worryingly entertaining A good place to start exploring the Clive James story. The humour level is kept consistently high throughout although this first volume ends before we have much of a chance to discover how Clive, the juvenile builder of muddy tunnels in suburban Sydney, becomes or grows into the highly literate and multi-talented Clive that we know from the start of the 1970’s onwards. To be honest I’ve always preferred his pop song lyrics (with Pete Atkins orchestration) to his stand alone poetry but…
Not for everyone – for instance perhaps some more technical types like me I just about finished reading it – I was still contemplating not bothering at 90% read.There are some very funny bits – but not enough. Other bits ranged from quite funny, to testing on keeping my attention.There are too many literature references to which I’m not familiar my education and experience being more technical, and in fact some of the vocabulary seemed unnecessarily unusual. I found some of the literary high-brow stuff quite irritating.I recognise…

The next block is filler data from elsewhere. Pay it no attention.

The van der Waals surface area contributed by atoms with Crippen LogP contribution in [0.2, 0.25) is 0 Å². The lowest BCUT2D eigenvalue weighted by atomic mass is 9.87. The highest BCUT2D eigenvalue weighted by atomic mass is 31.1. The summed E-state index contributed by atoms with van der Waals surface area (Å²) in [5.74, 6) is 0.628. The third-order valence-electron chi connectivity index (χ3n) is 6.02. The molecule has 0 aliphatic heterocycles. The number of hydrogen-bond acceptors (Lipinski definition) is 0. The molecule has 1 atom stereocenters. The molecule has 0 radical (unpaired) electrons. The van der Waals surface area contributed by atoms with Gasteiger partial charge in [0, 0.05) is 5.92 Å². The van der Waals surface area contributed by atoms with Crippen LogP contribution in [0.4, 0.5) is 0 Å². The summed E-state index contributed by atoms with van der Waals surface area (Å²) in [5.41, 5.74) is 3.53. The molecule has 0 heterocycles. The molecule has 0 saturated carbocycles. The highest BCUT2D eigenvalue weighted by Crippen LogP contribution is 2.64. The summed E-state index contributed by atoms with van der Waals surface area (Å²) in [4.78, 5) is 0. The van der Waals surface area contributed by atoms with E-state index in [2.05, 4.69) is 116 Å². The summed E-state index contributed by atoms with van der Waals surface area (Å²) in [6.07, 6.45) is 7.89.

Honest beautifully written memoir. While reading this memoir I could hear the voice of the young Clive James. I often found myself not really liking the man, but he has said he wasn’t a particularly nice younger man. The stories he tells are unreliable because all of our memories are unreliable, unless we keep a diary details change or get lost. I have spent quite a lot of time in the area he grew up in so it was interesting to read how Sydney changed from the unsophisticated city of his youth that he and many others were so…
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